**Molecular-dynamics study on characteristics of energy and tangential momentum accommodation coefficients.** / Yamaguchi, Hiroki; Matsuda, yu; Niimi, Tomohide.

Research output: Contribution to journal › Article

*Physical Review E*, vol. 96, no. 1, 013116. https://doi.org/10.1103/PhysRevE.96.013116

}

TY - JOUR

T1 - Molecular-dynamics study on characteristics of energy and tangential momentum accommodation coefficients

AU - Yamaguchi, Hiroki

AU - Matsuda, yu

AU - Niimi, Tomohide

PY - 2017/7/25

Y1 - 2017/7/25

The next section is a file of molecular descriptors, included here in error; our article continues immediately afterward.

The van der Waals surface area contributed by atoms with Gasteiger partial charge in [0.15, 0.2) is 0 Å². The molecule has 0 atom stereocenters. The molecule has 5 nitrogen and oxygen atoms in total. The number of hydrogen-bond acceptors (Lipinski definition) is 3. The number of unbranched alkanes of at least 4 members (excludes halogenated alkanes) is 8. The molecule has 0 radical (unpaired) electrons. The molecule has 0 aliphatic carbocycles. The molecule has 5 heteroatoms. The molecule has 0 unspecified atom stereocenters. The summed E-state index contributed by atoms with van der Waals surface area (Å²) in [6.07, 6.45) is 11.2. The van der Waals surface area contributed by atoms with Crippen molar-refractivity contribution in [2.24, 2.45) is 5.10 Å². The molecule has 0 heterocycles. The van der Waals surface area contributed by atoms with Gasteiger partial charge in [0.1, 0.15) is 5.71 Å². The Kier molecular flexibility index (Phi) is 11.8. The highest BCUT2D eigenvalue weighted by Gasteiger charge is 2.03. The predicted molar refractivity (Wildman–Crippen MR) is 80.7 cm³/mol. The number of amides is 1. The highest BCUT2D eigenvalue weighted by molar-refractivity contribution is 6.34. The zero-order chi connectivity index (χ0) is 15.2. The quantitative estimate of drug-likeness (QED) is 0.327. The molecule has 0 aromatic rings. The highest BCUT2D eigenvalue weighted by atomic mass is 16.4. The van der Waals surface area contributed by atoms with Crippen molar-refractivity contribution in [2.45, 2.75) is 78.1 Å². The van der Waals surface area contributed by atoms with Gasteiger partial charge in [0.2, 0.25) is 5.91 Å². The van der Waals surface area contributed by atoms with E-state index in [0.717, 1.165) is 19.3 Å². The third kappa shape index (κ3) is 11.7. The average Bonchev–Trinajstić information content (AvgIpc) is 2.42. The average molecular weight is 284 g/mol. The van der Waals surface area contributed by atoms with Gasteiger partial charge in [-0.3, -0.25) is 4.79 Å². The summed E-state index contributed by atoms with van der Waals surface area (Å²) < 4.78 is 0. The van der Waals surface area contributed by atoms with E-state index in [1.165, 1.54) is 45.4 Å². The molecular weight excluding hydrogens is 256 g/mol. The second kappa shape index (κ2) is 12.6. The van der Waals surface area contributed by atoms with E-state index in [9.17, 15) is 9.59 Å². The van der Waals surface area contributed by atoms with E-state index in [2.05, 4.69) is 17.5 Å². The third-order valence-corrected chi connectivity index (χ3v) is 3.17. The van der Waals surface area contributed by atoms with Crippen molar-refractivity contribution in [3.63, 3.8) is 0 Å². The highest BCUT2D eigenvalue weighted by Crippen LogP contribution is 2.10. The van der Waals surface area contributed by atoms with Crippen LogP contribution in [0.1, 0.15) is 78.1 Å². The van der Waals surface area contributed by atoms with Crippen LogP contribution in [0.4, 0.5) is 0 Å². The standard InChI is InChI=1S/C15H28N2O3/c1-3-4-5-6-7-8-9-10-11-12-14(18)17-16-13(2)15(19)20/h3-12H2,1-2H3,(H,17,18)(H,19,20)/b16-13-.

N2 - Gas-surface interaction is studied by the molecular dynamics method to investigate qualitatively characteristics of accommodation coefficients. A large number of trajectories of gas molecules colliding to and scattering from a surface are statistically analyzed to calculate the energy (thermal) accommodation coefficient (EAC) and the tangential momentum accommodation coefficient (TMAC). Considering experimental measurements of the accommodation coefficients, the incident velocities are stochastically sampled to represent a bulk condition. The accommodation coefficients for noble gases show qualitative coincidence with experimental values. To investigate characteristics of these accommodation coefficients in detail, the gas-surface interaction is parametrically studied by varying the molecular mass of gas, the gas-surface interaction strength, and the molecular size of gas, one by one. EAC increases with increasing every parameter, while TMAC increases with increasing the interaction strength, but decreases with increasing the molecular mass and the molecular size. Thus, contradictory results in experimentally measured TMAC for noble gases could result from the difference between the surface conditions employed in the measurements in the balance among the effective parameters of molecular mass, interaction strength, and molecular size, due to surface roughness and/or adsorbed molecules. The accommodation coefficients for a thermo-fluid dynamics field with a temperature difference between gas and surface and a bulk flow at the same time are also investigated.